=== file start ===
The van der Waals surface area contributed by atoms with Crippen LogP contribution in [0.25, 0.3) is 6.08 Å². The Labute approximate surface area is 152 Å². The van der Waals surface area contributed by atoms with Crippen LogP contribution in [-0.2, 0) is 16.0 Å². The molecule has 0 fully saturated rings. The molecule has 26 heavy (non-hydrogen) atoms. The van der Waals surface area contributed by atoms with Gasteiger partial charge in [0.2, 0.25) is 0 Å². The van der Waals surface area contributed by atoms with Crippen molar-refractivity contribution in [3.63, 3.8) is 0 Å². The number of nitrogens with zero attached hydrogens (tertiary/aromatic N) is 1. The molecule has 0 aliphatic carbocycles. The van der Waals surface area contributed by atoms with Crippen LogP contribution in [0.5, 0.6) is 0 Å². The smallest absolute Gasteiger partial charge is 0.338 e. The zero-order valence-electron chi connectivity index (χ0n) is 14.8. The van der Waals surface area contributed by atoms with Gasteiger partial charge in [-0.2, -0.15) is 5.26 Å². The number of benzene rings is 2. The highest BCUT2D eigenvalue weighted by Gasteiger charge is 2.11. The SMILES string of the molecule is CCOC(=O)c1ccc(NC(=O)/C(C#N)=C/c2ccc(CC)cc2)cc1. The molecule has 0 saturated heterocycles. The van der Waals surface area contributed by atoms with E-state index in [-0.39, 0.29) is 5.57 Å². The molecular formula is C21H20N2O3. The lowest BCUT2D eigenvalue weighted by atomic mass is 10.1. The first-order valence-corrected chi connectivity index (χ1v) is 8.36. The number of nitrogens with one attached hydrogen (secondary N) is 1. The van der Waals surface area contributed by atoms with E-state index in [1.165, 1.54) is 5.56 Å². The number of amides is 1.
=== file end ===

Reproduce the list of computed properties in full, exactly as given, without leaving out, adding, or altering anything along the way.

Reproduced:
The van der Waals surface area contributed by atoms with Crippen LogP contribution in [0.25, 0.3) is 6.08 Å². The Labute approximate surface area is 152 Å². The van der Waals surface area contributed by atoms with Crippen LogP contribution in [-0.2, 0) is 16.0 Å². The molecule has 0 fully saturated rings. The molecule has 26 heavy (non-hydrogen) atoms. The van der Waals surface area contributed by atoms with Gasteiger partial charge in [0.2, 0.25) is 0 Å². The van der Waals surface area contributed by atoms with Crippen molar-refractivity contribution in [3.63, 3.8) is 0 Å². The number of nitrogens with zero attached hydrogens (tertiary/aromatic N) is 1. The molecule has 0 aliphatic carbocycles. The van der Waals surface area contributed by atoms with Crippen LogP contribution in [0.5, 0.6) is 0 Å². The smallest absolute Gasteiger partial charge is 0.338 e. The zero-order valence-electron chi connectivity index (χ0n) is 14.8. The van der Waals surface area contributed by atoms with Gasteiger partial charge in [-0.2, -0.15) is 5.26 Å². The number of benzene rings is 2. The highest BCUT2D eigenvalue weighted by Gasteiger charge is 2.11. The SMILES string of the molecule is CCOC(=O)c1ccc(NC(=O)/C(C#N)=C/c2ccc(CC)cc2)cc1. The molecule has 0 saturated heterocycles. The van der Waals surface area contributed by atoms with E-state index in [-0.39, 0.29) is 5.57 Å². The molecular formula is C21H20N2O3. The lowest BCUT2D eigenvalue weighted by atomic mass is 10.1. The first-order valence-corrected chi connectivity index (χ1v) is 8.36. The number of nitrogens with one attached hydrogen (secondary N) is 1. The van der Waals surface area contributed by atoms with E-state index in [1.165, 1.54) is 5.56 Å². The number of amides is 1.